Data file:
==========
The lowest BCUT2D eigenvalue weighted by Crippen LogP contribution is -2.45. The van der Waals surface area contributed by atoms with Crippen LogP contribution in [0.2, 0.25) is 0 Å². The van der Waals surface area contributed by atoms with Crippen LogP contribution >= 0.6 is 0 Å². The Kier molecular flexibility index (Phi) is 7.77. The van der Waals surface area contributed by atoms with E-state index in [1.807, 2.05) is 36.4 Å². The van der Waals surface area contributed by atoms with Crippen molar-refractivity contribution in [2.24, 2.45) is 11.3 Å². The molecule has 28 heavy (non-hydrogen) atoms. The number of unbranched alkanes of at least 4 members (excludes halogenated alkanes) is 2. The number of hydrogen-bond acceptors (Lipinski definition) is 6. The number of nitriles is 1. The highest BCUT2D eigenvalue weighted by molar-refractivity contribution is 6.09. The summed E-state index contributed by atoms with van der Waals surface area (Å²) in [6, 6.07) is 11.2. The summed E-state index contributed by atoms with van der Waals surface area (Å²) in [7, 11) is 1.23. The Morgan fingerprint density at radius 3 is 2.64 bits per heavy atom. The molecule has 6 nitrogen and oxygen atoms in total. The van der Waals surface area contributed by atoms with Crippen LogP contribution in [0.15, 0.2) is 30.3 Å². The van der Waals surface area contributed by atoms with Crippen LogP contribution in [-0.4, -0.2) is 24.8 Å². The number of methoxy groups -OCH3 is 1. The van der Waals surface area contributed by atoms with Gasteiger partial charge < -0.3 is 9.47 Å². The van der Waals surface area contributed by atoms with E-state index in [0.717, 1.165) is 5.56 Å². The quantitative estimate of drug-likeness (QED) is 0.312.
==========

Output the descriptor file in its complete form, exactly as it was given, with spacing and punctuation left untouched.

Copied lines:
The lowest BCUT2D eigenvalue weighted by Crippen LogP contribution is -2.45. The van der Waals surface area contributed by atoms with Crippen LogP contribution in [0.2, 0.25) is 0 Å². The van der Waals surface area contributed by atoms with Crippen LogP contribution >= 0.6 is 0 Å². The Kier molecular flexibility index (Phi) is 7.77. The van der Waals surface area contributed by atoms with E-state index in [1.807, 2.05) is 36.4 Å². The van der Waals surface area contributed by atoms with Crippen molar-refractivity contribution in [2.24, 2.45) is 11.3 Å². The molecule has 28 heavy (non-hydrogen) atoms. The number of unbranched alkanes of at least 4 members (excludes halogenated alkanes) is 2. The number of hydrogen-bond acceptors (Lipinski definition) is 6. The number of nitriles is 1. The highest BCUT2D eigenvalue weighted by molar-refractivity contribution is 6.09. The summed E-state index contributed by atoms with van der Waals surface area (Å²) in [6, 6.07) is 11.2. The summed E-state index contributed by atoms with van der Waals surface area (Å²) in [7, 11) is 1.23. The Morgan fingerprint density at radius 3 is 2.64 bits per heavy atom. The molecule has 6 nitrogen and oxygen atoms in total. The van der Waals surface area contributed by atoms with Crippen LogP contribution in [0.15, 0.2) is 30.3 Å². The van der Waals surface area contributed by atoms with Crippen LogP contribution in [-0.4, -0.2) is 24.8 Å². The number of methoxy groups -OCH3 is 1. The van der Waals surface area contributed by atoms with Gasteiger partial charge < -0.3 is 9.47 Å². The van der Waals surface area contributed by atoms with E-state index in [0.717, 1.165) is 5.56 Å². The quantitative estimate of drug-likeness (QED) is 0.312.